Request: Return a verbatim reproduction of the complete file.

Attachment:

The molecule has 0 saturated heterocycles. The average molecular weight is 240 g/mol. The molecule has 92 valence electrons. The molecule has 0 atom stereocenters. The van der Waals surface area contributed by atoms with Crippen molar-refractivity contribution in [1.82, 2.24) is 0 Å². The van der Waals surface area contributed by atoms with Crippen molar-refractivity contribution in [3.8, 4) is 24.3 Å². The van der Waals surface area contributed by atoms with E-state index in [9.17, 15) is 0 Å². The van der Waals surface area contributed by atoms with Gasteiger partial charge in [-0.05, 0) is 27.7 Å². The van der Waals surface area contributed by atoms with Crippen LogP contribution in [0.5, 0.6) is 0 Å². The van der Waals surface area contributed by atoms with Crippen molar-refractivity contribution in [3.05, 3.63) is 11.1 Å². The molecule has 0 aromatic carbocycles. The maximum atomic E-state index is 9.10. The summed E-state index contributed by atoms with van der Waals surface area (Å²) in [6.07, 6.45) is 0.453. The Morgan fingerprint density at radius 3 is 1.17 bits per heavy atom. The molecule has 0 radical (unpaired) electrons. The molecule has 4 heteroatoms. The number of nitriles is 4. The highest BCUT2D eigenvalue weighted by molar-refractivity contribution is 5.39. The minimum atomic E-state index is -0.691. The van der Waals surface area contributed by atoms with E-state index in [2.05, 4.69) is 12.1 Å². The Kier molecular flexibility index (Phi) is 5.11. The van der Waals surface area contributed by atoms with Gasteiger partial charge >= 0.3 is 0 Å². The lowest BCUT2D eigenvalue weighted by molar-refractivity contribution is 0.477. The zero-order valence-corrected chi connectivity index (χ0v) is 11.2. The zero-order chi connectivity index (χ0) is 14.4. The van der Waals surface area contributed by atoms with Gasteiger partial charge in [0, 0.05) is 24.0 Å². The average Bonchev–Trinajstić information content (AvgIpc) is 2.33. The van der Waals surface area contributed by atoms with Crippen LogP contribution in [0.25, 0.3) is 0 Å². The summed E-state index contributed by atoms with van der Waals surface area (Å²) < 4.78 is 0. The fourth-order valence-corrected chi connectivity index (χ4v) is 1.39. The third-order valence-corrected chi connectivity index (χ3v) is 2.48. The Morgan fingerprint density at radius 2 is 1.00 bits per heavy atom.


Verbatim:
The molecule has 0 saturated heterocycles. The average molecular weight is 240 g/mol. The molecule has 92 valence electrons. The molecule has 0 atom stereocenters. The van der Waals surface area contributed by atoms with Crippen molar-refractivity contribution in [1.82, 2.24) is 0 Å². The van der Waals surface area contributed by atoms with Crippen molar-refractivity contribution in [3.8, 4) is 24.3 Å². The van der Waals surface area contributed by atoms with E-state index in [9.17, 15) is 0 Å². The van der Waals surface area contributed by atoms with Gasteiger partial charge in [-0.05, 0) is 27.7 Å². The van der Waals surface area contributed by atoms with Crippen LogP contribution in [0.5, 0.6) is 0 Å². The van der Waals surface area contributed by atoms with Crippen molar-refractivity contribution in [3.05, 3.63) is 11.1 Å². The molecule has 0 aromatic carbocycles. The maximum atomic E-state index is 9.10. The summed E-state index contributed by atoms with van der Waals surface area (Å²) in [6.07, 6.45) is 0.453. The Morgan fingerprint density at radius 3 is 1.17 bits per heavy atom. The molecule has 0 radical (unpaired) electrons. The molecule has 4 heteroatoms. The number of nitriles is 4. The highest BCUT2D eigenvalue weighted by molar-refractivity contribution is 5.39. The minimum atomic E-state index is -0.691. The van der Waals surface area contributed by atoms with E-state index in [2.05, 4.69) is 12.1 Å². The Kier molecular flexibility index (Phi) is 5.11. The van der Waals surface area contributed by atoms with Gasteiger partial charge >= 0.3 is 0 Å². The lowest BCUT2D eigenvalue weighted by molar-refractivity contribution is 0.477. The zero-order valence-corrected chi connectivity index (χ0v) is 11.2. The zero-order chi connectivity index (χ0) is 14.4. The van der Waals surface area contributed by atoms with Gasteiger partial charge in [0, 0.05) is 24.0 Å². The average Bonchev–Trinajstić information content (AvgIpc) is 2.33. The van der Waals surface area contributed by atoms with Crippen LogP contribution in [0.25, 0.3) is 0 Å². The summed E-state index contributed by atoms with van der Waals surface area (Å²) < 4.78 is 0. The fourth-order valence-corrected chi connectivity index (χ4v) is 1.39. The third-order valence-corrected chi connectivity index (χ3v) is 2.48. The Morgan fingerprint density at radius 2 is 1.00 bits per heavy atom.